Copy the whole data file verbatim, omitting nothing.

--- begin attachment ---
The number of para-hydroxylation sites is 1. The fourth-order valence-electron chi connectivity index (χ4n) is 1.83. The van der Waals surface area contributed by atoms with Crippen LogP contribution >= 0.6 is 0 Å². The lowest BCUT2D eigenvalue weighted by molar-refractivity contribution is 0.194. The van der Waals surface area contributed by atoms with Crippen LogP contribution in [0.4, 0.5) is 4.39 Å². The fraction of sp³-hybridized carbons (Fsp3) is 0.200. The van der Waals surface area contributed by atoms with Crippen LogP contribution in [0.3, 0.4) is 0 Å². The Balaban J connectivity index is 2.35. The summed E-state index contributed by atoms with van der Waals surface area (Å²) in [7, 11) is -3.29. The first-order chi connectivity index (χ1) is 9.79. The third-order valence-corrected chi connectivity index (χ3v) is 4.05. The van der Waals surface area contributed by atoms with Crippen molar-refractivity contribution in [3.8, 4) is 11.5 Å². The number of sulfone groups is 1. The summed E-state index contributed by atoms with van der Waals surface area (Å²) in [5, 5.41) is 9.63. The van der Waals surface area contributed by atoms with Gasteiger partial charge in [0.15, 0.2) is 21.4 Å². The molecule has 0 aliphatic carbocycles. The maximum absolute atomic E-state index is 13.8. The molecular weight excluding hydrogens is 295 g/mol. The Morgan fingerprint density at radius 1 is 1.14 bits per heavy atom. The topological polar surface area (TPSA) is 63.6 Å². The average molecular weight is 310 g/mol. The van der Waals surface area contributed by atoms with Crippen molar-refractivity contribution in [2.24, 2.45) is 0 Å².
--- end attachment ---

The number of para-hydroxylation sites is 1. The fourth-order valence-electron chi connectivity index (χ4n) is 1.83. The van der Waals surface area contributed by atoms with Crippen LogP contribution >= 0.6 is 0 Å². The lowest BCUT2D eigenvalue weighted by molar-refractivity contribution is 0.194. The van der Waals surface area contributed by atoms with Crippen LogP contribution in [0.4, 0.5) is 4.39 Å². The fraction of sp³-hybridized carbons (Fsp3) is 0.200. The van der Waals surface area contributed by atoms with Crippen LogP contribution in [0.3, 0.4) is 0 Å². The Balaban J connectivity index is 2.35. The summed E-state index contributed by atoms with van der Waals surface area (Å²) in [7, 11) is -3.29. The first-order chi connectivity index (χ1) is 9.79. The third-order valence-corrected chi connectivity index (χ3v) is 4.05. The van der Waals surface area contributed by atoms with Crippen molar-refractivity contribution in [3.8, 4) is 11.5 Å². The number of sulfone groups is 1. The summed E-state index contributed by atoms with van der Waals surface area (Å²) in [5, 5.41) is 9.63. The van der Waals surface area contributed by atoms with Gasteiger partial charge in [0.15, 0.2) is 21.4 Å². The molecule has 0 aliphatic carbocycles. The maximum absolute atomic E-state index is 13.8. The molecular weight excluding hydrogens is 295 g/mol. The Morgan fingerprint density at radius 1 is 1.14 bits per heavy atom. The topological polar surface area (TPSA) is 63.6 Å². The average molecular weight is 310 g/mol. The van der Waals surface area contributed by atoms with Crippen molar-refractivity contribution in [2.24, 2.45) is 0 Å².